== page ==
Presently, AppleSeed is helping to design a fruit/berry/nut CSA (Community Supported Agriculture) farm in Hollis, N.H. A CSA is a cultural model in which people within a community buy shares of a farm together and collaborate on its upkeep. “These farms are usually annual vegetable-based,” says Roland, “but this design focuses on the long-term yields of perennial tree crops.” He’s using the ideas of edible forest gardening, in which every element is designed to be edible, medicinal, or useful to the ecosystem in some way.

AppleSeed (of which Roland is sole proprietor) is also designing edible forest gardens at a small-scale production farm in Massachusetts—near Roland’s current home in Northampton—as well as a Friends elementary school in Connecticut whose curriculum will be integrated with environmental science and ecological awareness. “What I do is similar in some ways to landscape architecture,” he says, “except it comes from a holistic perspective, integrating food and energy production into the design of human landscapes.”

Independent of AppleSeed, Roland is to helping launch two nonprofit organizations. One focuses on “permaculture across borders” and seeks funding to implement permaculture design around the word, and create educational demonstration centers that will become self-funding over time. The second organization involves research on edible forest gardens: “We need to develop a deeper understanding of the ecology of edible plants, and learn how to mimic the structure and function of natural ecosystems.” (For more information on either of these nonprofits, contact eroland@gmail.com.)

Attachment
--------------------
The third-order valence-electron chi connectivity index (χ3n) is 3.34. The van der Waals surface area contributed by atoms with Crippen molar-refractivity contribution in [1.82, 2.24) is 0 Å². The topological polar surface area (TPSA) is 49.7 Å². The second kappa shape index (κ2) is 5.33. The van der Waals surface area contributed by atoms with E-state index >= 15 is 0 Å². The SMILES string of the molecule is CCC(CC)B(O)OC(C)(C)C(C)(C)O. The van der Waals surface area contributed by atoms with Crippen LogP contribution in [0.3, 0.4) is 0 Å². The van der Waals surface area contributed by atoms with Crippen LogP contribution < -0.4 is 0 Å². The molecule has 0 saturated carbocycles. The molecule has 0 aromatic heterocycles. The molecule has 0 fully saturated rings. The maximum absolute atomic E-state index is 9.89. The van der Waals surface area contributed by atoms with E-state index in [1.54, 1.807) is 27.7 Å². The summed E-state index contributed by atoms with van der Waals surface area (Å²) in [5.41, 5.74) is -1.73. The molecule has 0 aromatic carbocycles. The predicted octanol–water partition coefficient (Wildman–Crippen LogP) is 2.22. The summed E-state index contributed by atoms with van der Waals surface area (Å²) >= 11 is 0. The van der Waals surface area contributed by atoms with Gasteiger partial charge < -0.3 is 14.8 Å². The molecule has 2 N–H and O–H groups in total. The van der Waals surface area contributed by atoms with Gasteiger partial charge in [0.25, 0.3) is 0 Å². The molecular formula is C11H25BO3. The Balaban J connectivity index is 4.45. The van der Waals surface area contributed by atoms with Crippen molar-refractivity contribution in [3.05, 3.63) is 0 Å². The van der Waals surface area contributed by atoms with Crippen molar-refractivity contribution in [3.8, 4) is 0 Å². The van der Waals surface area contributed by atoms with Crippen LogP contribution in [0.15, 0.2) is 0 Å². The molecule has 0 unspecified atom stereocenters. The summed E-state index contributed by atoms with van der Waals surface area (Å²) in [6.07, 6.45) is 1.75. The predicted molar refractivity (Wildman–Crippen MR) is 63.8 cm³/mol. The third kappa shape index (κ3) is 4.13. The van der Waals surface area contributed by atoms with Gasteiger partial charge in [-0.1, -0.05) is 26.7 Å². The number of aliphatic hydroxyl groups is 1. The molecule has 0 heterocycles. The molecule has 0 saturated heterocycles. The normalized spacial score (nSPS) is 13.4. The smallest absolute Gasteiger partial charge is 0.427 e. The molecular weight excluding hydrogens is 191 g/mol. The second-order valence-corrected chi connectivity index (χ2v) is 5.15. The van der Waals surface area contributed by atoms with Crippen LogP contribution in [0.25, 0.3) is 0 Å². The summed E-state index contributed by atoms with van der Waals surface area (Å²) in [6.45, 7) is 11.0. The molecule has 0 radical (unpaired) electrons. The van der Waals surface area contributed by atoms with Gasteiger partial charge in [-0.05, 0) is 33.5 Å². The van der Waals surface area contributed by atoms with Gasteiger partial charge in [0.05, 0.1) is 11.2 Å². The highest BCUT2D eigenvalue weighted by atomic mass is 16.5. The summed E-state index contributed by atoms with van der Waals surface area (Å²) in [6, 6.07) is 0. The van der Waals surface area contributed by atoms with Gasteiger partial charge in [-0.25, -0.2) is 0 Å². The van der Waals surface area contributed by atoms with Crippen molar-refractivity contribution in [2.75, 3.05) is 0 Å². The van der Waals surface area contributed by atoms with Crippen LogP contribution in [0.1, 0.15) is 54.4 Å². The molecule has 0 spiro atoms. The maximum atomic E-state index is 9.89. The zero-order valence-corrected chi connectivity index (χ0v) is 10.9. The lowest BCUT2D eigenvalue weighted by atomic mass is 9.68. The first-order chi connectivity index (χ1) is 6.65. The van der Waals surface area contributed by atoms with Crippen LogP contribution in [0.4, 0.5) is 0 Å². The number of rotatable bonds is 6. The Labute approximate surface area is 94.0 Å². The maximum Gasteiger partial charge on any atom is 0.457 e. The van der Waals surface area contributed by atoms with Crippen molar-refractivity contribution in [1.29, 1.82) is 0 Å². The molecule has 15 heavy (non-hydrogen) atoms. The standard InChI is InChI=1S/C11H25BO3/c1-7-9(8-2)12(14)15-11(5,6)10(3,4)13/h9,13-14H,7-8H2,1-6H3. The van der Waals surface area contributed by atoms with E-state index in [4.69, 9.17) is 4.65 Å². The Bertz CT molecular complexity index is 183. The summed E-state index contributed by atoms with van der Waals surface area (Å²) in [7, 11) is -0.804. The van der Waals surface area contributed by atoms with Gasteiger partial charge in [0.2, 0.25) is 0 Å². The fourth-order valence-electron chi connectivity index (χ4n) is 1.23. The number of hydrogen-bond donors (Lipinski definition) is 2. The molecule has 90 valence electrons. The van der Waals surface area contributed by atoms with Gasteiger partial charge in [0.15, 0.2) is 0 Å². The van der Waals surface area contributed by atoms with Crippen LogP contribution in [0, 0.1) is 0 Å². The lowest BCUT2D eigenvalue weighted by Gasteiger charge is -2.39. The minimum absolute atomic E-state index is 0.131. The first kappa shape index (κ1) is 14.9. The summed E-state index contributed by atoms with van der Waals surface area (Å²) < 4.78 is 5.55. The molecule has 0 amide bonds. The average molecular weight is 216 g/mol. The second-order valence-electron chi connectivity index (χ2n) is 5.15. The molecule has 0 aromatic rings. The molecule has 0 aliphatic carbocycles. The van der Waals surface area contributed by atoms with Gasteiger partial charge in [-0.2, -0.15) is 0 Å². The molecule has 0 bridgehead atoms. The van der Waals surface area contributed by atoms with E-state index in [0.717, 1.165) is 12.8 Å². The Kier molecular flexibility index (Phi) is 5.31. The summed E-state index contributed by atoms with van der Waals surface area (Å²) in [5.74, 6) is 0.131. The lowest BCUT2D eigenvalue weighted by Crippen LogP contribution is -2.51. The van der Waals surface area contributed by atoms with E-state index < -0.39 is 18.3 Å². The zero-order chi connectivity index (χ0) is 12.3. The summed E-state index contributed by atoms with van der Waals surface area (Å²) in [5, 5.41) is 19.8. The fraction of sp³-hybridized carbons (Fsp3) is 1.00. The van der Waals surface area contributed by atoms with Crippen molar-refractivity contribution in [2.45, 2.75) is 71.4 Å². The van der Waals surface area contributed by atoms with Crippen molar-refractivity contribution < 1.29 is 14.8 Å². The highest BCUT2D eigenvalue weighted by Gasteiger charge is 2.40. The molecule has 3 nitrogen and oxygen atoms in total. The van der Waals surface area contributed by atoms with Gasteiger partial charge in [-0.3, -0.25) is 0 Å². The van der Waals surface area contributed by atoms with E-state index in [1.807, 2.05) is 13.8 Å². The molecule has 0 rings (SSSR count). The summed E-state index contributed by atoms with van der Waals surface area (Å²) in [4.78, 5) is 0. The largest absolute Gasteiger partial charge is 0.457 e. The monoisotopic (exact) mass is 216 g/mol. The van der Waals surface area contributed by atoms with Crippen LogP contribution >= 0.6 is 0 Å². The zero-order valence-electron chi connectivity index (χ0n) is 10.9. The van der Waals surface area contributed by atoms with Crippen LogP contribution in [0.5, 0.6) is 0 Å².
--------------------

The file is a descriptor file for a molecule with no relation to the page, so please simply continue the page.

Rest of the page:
Ultimately, says Roland, permaculture can be invaluable in reducing poverty and warfare, particularly in developing countries. “When people can provide their basic needs for themselves, and don’t have to rely on the government or anyone except themselves and their families, they get back in touch with their communities,” he explains. “Where is poverty in a place where people can provide their own food, water, and energy? When everyone finds themselves empowered to support their communities, the need for conflict is radically reduced.”

Roland, himself, is ecstatic to be making his livelihood in an area that “brings my ideals together with direct action for positive change.” He stresses the fact that permaculture is something in which anyone, anywhere, at any time can get involved: “If you have the passion and the will, it can happen.”

 

— Brenna McBride

The Strawbridge Observatory at Haverford College houses 12-inch and 16-inch Schmidt-Cassegrain telescopes which are actively used by students in Haverford astronomy classes.